Using Intermediate Objectives

A handy technique is available for those frustrating times you try to stay exactly on a compass bearing, but keep getting diverted by obstructions such as cliffs, dense brush, or crevasses. Try the technique of intermediate objectives. Sight past the obstruction to a tree or rock or other object that is exactly on the bearing line to the principal objective (fig. 4-16a). Then you're free to scramble over to the tree or rock by whatever route is easiest. When you get there, you can be confident that you

Take bearing on your objective while you can see it

Fig. 4-15. Following a compass bearing when the view of the objective is obscured by forest or fog
Following Bearing
Fig. 4-14. Navigation using the map and compass: a, measuring the bearing from point A to point B on the map; b, bearing at index line; c, following the bearing.

ORIGIN

PLANNED ROUTE

ACTUAL ROUTE

Big rock with split top

Funny-looking tree ^Ovwith right side missing * ^ near ground

B/ush 'o Dead silver snag Fallen tree

ACTUAL ROUTE

Big rock with split top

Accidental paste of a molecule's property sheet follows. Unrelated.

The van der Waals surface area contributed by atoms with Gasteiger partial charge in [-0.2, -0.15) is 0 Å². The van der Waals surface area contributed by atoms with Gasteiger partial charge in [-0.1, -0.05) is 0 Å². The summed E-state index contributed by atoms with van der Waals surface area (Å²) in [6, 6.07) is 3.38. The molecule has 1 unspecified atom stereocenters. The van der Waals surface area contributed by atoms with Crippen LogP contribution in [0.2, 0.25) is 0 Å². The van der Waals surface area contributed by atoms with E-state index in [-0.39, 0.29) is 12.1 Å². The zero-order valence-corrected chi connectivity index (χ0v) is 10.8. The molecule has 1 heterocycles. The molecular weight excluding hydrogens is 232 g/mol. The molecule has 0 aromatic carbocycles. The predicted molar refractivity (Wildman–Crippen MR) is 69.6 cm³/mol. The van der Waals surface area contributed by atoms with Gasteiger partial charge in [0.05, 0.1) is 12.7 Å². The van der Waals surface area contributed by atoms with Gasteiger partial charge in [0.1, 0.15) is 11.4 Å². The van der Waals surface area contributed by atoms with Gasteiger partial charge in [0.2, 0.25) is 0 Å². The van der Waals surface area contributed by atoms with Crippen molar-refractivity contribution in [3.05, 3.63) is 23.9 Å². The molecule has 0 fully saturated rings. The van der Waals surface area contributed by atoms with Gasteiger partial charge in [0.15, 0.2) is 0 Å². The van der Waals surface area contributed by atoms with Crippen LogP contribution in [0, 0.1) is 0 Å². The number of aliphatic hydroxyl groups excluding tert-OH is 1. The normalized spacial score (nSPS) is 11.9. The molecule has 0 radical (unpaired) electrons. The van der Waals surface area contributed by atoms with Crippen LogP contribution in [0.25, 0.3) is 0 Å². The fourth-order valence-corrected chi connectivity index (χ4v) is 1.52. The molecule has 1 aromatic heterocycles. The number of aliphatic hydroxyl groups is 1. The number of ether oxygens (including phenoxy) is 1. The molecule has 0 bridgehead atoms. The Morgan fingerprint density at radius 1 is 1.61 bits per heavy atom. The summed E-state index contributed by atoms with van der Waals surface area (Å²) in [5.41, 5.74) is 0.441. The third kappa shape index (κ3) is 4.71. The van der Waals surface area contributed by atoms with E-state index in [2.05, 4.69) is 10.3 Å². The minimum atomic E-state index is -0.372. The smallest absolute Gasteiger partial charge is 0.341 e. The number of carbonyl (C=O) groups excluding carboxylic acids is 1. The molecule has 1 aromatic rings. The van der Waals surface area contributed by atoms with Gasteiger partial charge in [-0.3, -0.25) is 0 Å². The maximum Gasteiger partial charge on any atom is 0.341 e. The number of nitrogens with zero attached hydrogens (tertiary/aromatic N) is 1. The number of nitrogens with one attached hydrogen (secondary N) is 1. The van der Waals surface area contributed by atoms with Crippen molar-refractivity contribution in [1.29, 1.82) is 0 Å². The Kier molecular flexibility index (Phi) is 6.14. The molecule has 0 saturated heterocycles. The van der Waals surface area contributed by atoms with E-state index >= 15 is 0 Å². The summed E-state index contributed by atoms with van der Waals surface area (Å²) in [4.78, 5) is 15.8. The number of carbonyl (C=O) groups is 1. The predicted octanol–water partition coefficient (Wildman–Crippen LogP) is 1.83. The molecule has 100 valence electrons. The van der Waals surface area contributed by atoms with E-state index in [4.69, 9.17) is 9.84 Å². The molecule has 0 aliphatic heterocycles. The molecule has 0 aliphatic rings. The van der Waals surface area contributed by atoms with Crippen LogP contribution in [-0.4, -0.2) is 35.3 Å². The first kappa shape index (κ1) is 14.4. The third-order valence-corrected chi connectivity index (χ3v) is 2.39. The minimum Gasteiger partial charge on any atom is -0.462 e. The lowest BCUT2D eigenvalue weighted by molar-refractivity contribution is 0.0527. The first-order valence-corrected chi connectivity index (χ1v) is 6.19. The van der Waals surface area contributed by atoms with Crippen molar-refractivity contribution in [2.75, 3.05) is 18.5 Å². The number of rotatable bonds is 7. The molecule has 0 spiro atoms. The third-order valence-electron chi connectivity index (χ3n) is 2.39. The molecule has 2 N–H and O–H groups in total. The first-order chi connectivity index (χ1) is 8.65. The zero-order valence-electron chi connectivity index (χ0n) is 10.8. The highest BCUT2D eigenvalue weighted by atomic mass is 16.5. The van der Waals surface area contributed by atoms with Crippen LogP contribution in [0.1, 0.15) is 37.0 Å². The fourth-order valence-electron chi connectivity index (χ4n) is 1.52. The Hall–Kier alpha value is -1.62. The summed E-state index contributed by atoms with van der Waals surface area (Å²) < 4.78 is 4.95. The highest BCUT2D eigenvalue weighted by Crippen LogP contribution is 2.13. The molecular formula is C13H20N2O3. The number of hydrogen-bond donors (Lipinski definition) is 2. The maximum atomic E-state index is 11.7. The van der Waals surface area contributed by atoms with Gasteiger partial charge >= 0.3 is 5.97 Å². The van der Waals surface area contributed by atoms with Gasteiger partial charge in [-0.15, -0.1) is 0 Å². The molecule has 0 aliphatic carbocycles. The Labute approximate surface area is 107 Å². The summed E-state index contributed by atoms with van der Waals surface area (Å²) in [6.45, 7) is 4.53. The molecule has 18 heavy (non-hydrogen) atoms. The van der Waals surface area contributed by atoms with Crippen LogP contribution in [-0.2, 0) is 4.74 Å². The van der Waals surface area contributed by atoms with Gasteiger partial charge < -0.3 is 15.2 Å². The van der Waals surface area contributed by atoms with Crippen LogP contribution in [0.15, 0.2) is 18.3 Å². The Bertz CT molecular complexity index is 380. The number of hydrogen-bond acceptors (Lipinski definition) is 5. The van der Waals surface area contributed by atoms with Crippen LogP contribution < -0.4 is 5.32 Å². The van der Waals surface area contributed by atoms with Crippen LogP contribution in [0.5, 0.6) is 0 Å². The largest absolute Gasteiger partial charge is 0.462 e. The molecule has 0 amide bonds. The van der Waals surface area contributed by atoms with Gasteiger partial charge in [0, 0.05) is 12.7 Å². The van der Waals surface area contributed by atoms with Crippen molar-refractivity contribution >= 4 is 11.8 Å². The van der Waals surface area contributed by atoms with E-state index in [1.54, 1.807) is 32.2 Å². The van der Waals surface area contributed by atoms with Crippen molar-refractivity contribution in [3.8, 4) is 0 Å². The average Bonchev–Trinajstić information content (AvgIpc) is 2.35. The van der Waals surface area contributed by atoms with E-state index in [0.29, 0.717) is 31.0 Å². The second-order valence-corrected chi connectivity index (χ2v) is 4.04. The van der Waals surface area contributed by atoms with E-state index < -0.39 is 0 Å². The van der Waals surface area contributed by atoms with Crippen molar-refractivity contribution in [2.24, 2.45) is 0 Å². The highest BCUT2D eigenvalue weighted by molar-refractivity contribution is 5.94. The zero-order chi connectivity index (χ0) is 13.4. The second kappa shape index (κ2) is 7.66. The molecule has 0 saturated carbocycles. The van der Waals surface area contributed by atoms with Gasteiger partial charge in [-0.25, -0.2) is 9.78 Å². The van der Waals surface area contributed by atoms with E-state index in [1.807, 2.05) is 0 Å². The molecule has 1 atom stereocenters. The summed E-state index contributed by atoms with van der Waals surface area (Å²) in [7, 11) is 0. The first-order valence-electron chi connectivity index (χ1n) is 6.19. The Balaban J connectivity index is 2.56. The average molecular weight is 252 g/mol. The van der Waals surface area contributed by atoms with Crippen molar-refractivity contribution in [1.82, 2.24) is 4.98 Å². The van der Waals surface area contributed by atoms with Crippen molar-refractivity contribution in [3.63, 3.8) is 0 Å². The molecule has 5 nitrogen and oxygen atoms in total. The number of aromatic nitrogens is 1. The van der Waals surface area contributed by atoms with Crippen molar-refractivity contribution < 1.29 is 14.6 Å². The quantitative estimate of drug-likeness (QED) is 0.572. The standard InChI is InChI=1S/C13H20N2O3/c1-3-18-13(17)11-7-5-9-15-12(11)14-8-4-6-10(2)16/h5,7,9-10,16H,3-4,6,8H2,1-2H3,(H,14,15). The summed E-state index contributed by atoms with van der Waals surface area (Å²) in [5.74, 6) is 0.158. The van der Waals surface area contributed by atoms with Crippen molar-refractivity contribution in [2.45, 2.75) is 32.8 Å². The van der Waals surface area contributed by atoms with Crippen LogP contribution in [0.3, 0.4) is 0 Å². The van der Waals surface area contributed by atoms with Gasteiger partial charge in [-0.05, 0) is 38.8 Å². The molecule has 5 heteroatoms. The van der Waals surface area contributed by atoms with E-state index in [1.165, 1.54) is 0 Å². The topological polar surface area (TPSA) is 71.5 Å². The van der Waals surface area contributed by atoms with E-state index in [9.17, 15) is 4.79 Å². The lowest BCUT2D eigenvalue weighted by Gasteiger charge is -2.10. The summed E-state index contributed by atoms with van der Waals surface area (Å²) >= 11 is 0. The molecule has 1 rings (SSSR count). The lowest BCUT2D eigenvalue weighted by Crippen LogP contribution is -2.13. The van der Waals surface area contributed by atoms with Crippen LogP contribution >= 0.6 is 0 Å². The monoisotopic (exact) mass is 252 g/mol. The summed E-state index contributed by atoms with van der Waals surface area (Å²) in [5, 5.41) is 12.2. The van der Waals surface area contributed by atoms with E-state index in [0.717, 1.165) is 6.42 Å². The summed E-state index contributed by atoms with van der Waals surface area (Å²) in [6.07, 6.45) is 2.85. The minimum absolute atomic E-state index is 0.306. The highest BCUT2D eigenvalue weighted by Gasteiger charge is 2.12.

DESIRED DIRECTION OF

TRAVEL

i \ XCrevasse

ACTUAL PATH <"

OF TRAVEL -o

DESTINATION

DESTINATION

Fig. 4-16. Use of intermediate objectives: a, in a forest; b, on a glacier.

are still on the correct route. The technique is useful even when there is no obstruction. Moving from intermediate objective to intermediate objective means you can put the compass away for those short stretches rather having to check it every few steps.

Sometimes on snow or in fog, there are no natural intermediate objectives, just a white, undifferentiated landscape. Then another member of the party can serve as the target (fig. 4-16b). Send that person out to near the limit of visibility. Wave this new intermediate objective left or right, directly onto the bearing line. That person can then improve the accuracy of the route by taking a "back bearing" to you. (For a back bearing, keep the same bearing set at the index line, but for this purpose, align the south-seeking end of the magnetic needle with the pointed end of the declination arrow.) The combination of a bearing and a back bearing tends to counteract any compass error.

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